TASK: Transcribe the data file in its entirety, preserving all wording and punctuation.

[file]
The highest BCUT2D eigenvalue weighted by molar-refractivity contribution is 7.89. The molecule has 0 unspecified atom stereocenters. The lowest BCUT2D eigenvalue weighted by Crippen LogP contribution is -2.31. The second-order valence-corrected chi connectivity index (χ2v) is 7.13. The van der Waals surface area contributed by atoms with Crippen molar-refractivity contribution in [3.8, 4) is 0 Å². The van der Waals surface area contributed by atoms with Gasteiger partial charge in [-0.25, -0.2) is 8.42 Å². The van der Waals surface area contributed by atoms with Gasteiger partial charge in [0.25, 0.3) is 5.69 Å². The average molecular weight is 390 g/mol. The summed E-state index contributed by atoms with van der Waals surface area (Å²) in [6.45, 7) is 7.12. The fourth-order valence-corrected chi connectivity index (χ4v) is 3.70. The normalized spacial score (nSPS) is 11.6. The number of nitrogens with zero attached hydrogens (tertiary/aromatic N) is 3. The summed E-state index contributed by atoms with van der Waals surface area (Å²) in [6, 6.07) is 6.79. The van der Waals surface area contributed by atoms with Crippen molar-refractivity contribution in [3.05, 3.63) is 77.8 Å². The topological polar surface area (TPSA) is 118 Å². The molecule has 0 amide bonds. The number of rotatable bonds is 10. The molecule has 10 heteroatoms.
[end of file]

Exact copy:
The highest BCUT2D eigenvalue weighted by molar-refractivity contribution is 7.89. The molecule has 0 unspecified atom stereocenters. The lowest BCUT2D eigenvalue weighted by Crippen LogP contribution is -2.31. The second-order valence-corrected chi connectivity index (χ2v) is 7.13. The van der Waals surface area contributed by atoms with Crippen molar-refractivity contribution in [3.8, 4) is 0 Å². The van der Waals surface area contributed by atoms with Gasteiger partial charge in [-0.25, -0.2) is 8.42 Å². The van der Waals surface area contributed by atoms with Gasteiger partial charge in [0.25, 0.3) is 5.69 Å². The average molecular weight is 390 g/mol. The summed E-state index contributed by atoms with van der Waals surface area (Å²) in [6.45, 7) is 7.12. The fourth-order valence-corrected chi connectivity index (χ4v) is 3.70. The normalized spacial score (nSPS) is 11.6. The number of nitrogens with zero attached hydrogens (tertiary/aromatic N) is 3. The summed E-state index contributed by atoms with van der Waals surface area (Å²) in [6, 6.07) is 6.79. The van der Waals surface area contributed by atoms with Crippen molar-refractivity contribution in [3.05, 3.63) is 77.8 Å². The topological polar surface area (TPSA) is 118 Å². The molecule has 0 amide bonds. The number of rotatable bonds is 10. The molecule has 10 heteroatoms.